Warrior Lakes!
A not-so-grand hike in Idaho!

This recent trip is typified by the saying, "His reach exceeded his grasp."

A good friend noted at one point, that I don't know when to quit. Well, on this one, I 'QUIT' about 13 times (maybe it was 130), I just couldn't seem to communicate that to my feet.
Somehow they just seemed to keep plugging ahead. I kept telling myself, as the trail kept climbing like we were on Everest, "I CAN'T DO THIS ANYMORE!" But as I said,
the body wasn't in direct communication with the brain. A not unusual circumstance.

This one was (I would say brutal, but that unquestionably doesn't cover it) ?? The footing was crap, the altitude to be climbed was 3500', water was scarce.

As might be obvious, since I am back on Thursday, I didn't make it. A good part of that is the fact that I knew I needed to be back for a HOA meeting on Friday evening.

I did finally pack it in, later in the afternoon, at Swanholm Peak lookout. I finally decided to quit there because I couldn't find the trail after I got to the road to the lookout
(I did find it the next day on my way out, but by then it was too late). So I spent the night on the platform of the lookout (long closed, apparently). It was a fitful night. The goats
were restless, Bogdan got his feet tangled in the highline once, which I had to go down and fix, and at 9000', the sun goes down late, and returns quickly. Now I know how
the folks in Alaska feel. But that wasn't all bad. I got going in the morning while it was still cool, and a lot of my 'descending' was done in the shade. That is definitely GOOD!

I might go there again... maybe... in another life!

Taken early-on, when the spirits were high, and the information was lacking

On the way there, still climbing...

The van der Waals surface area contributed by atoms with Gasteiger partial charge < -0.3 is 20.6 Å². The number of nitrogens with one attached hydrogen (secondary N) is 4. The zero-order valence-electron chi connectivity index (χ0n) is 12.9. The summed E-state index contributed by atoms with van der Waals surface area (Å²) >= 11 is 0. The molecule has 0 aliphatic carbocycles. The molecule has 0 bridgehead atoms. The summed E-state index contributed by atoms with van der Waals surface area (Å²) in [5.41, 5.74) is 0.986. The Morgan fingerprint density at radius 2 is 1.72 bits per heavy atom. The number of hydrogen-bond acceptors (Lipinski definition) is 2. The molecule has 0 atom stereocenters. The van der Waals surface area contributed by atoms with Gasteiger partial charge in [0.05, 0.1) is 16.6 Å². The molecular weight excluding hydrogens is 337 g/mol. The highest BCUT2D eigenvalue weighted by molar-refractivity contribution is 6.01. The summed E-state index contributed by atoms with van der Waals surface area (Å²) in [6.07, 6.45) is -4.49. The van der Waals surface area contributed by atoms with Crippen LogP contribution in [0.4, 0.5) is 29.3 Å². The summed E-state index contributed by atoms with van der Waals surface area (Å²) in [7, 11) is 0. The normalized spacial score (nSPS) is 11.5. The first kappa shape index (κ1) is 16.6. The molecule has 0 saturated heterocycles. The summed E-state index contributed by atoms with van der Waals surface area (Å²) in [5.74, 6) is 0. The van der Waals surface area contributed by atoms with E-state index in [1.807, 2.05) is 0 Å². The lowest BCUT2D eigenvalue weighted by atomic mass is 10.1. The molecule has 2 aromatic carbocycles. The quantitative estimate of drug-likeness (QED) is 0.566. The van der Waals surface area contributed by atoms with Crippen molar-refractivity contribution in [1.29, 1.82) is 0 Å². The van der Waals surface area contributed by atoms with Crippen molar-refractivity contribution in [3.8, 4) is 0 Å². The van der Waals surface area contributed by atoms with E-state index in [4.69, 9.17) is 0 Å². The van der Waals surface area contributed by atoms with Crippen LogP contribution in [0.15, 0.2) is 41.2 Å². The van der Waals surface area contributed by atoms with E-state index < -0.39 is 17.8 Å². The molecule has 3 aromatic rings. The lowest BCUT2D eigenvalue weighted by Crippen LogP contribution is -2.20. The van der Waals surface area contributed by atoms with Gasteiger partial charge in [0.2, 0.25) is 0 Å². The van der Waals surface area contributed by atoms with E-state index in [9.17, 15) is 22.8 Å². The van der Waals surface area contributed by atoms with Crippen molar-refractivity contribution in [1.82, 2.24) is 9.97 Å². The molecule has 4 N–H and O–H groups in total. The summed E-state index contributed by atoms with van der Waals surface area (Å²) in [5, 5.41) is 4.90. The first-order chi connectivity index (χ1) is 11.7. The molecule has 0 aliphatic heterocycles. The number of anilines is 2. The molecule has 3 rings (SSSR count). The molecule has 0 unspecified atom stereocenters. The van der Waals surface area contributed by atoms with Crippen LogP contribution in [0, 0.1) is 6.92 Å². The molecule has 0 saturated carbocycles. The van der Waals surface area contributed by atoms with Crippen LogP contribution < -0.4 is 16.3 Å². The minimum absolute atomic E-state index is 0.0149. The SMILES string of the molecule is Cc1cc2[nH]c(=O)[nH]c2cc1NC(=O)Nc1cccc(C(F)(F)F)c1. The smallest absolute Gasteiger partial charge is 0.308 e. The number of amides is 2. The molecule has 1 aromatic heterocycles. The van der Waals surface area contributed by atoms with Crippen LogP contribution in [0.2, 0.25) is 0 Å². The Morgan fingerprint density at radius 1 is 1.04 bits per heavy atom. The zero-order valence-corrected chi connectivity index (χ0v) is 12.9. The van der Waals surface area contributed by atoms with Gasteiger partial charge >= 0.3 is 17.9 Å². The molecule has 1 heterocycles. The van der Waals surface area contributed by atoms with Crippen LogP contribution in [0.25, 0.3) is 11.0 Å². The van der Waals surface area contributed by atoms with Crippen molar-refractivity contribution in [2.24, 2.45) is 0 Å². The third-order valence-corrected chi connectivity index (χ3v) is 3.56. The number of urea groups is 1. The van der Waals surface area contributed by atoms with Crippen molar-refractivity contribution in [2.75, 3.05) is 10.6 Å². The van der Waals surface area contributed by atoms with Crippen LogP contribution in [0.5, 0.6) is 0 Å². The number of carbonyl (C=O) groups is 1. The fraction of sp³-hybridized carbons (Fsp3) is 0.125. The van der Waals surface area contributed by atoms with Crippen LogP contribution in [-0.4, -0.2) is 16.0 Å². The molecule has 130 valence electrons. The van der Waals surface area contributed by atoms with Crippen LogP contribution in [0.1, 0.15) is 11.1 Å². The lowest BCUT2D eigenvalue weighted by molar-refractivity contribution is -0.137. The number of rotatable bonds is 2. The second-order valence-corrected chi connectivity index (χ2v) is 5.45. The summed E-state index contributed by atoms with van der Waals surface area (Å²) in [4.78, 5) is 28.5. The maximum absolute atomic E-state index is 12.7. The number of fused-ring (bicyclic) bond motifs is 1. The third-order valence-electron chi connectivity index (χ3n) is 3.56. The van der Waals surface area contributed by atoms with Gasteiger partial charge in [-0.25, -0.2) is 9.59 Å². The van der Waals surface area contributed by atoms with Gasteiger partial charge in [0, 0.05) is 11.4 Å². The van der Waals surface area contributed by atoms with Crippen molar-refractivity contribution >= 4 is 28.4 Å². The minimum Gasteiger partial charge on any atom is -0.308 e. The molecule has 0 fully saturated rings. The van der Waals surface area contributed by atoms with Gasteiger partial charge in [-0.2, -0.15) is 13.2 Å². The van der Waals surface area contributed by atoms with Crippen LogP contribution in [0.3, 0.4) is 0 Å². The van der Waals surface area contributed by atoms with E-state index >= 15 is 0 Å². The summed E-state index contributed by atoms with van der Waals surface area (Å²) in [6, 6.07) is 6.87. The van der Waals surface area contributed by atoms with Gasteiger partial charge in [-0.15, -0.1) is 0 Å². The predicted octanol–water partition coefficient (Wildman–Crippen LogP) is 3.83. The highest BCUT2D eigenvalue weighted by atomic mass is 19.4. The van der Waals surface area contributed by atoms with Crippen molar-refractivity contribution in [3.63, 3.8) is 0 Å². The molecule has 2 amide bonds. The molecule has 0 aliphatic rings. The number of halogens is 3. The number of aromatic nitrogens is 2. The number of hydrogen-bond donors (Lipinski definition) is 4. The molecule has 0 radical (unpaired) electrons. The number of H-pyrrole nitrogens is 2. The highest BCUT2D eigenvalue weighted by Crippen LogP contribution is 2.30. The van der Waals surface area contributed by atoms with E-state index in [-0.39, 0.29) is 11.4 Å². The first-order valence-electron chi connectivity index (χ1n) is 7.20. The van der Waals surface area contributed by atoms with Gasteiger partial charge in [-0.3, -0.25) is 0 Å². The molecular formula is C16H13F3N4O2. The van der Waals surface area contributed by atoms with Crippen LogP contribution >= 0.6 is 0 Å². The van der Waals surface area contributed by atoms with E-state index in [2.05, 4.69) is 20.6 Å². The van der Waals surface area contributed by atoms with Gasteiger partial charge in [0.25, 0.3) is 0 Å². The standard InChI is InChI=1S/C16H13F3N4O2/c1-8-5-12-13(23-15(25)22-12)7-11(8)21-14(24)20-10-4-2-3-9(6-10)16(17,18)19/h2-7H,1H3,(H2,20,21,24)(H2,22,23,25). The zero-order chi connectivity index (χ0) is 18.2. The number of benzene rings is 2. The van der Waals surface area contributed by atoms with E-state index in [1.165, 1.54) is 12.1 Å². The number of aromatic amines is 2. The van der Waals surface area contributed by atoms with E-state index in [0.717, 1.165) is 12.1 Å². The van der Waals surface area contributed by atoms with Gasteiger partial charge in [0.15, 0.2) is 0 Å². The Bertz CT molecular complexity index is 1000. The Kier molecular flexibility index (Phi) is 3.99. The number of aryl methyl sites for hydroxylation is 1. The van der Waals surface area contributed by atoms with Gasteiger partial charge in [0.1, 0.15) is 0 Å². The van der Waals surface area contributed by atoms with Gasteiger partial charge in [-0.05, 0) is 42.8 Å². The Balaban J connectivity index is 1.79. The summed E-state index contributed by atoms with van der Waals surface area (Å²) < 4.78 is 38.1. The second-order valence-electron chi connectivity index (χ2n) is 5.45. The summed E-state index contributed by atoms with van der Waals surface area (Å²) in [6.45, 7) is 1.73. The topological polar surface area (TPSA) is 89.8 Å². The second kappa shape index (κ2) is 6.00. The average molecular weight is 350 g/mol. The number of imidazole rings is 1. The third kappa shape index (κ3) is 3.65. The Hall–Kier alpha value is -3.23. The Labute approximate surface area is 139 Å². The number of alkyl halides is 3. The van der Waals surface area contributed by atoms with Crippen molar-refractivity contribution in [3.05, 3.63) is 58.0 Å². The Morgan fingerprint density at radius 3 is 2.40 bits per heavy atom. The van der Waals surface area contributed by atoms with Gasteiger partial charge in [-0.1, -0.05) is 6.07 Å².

As you can see, the bridge over the creek is far less than 'serviceable'. The signage at the trailhead says that this trail can be used by motorcycles. Right. I'd like to see how one would be a m-cycle across this drainage. It was difficult enough to do on foot.

Well, yes, when all you do is climb, why wouldn't you take pictures of the trail??

Well, let's see, where are we now? Halfway there? Only in my dreams.

An interesting, but not unusual, lava outbreak during Idaho's firey past

The north fork of the Boise River. It penetrates far into the Sawtooths.

And the goats are wondering, please tell me why did we needed to climb all this way?

Flowers. Yes, you're gonna have to be satisfied with flowers. When I get sufficiently tired, no pictures, just plod.

The goats are poking around in the ruins of the lookout that was.

The next three pictures are looking out to the east and north of the lookout

Looking basically northeast. Warrior and Lodgepole lakes sit directly in the center of this picture. Sadly, I never got to see them on this trip.

This is a telephoto of Graham Airstrip on the north fork of the Boise River. During my flying days, it was one of my favorite destinations, particularly due to its isolation and difficulty of access if you weren't privledged to have wings... as I did!

Coming back out following day. Right in the middle of this photo can be faintly seen the trail that will be followed on the way down. Suffice to say that from this point it will be a considerable time, and the broken bridge to cross to arrive at that meadow.

Mountains to the south, the bottom end of the Sawtooths I believe. From what I could see from the lookout, that white sky is smoke, not clouds. There was a pretty good indication of a fire to the south.